Festival Synopsis: Every serial killer is somebody’s neighbor. For 15-year-old Davey, the thought of having a serial killer in his suburban town is a scary yet exciting prospect at the start of a lazy summer. In hormonal overdrive, Davey and his friends dream of sexual conquests until the news reports of the Cape May killer. Davey convinces his friends that they must investigate, and they uncover that his next-door neighbor, an unassuming, single police officer, could be the prime suspect. Could Davey possibly be right, or is it his overactive imagination?
Lizzie: When doing some research, I was surprised that over the last 100 years, we have only gotten something like five movies (maybe) about Lizzie Borden, who was one of the most infamous murderers in American history, so I’m hoping Lizzie from Craig William Macneill can scratch that cinematic itch and then some. I’m a big fan of his previous feature, The Boy (no, not the one with the doll), and I’ve heard great things about the first season of Channel Zero, so I’m pretty confident that with his ability to tap into the emotional side of horrific characters, he’s going to do something very interesting here. Plus, Chloë Sevigny in the title role is absolutely perfect casting for Lizzie, too (and K-Stew is an added bonus to an all-around strong ensemble).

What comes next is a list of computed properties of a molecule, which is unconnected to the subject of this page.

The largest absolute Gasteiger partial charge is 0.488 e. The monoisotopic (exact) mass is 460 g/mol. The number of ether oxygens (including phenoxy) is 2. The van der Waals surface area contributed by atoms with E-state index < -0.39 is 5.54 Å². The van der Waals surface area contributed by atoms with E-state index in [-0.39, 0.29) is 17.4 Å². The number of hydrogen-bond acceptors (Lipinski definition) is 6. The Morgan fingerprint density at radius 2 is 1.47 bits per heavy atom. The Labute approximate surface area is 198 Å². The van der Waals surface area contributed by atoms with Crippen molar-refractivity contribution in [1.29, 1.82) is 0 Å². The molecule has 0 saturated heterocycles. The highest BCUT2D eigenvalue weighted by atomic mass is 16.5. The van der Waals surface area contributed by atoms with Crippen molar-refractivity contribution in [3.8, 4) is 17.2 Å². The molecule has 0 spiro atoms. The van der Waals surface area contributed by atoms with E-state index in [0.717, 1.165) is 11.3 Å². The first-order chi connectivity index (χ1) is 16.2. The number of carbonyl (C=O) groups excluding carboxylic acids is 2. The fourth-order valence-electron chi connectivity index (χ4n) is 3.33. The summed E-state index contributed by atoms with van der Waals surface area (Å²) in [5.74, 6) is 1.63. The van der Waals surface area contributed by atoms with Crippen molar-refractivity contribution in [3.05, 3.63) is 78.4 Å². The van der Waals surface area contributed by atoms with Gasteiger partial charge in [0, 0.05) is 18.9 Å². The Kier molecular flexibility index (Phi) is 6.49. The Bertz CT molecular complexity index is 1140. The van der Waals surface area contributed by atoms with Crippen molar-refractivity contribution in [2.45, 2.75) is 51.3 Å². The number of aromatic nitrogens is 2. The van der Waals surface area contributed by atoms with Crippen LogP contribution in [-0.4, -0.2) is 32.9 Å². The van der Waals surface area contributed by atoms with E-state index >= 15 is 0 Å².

Festival Synopsis: 1892: Headstrong Lizzie Borden lives with her wealthy father, stepmother, and sister in Fall River, Massachusetts. Lizzie lovingly tends to her pet pigeons and is occasionally allowed out of her dimly lit, foreboding house, but otherwise lives under strict rules set by her domineering father. When her family hires live-in maid Bridget, an uneducated Irish immigrant, the two find kindred spirits in one another. Their friendship begins with covert communication and companionship that blossoms into an intimate relationship. Meanwhile, tension builds in the Borden household, and Lizzie’s claustrophobic existence becomes increasingly more oppressive and abusive, leading to its inevitable breaking point.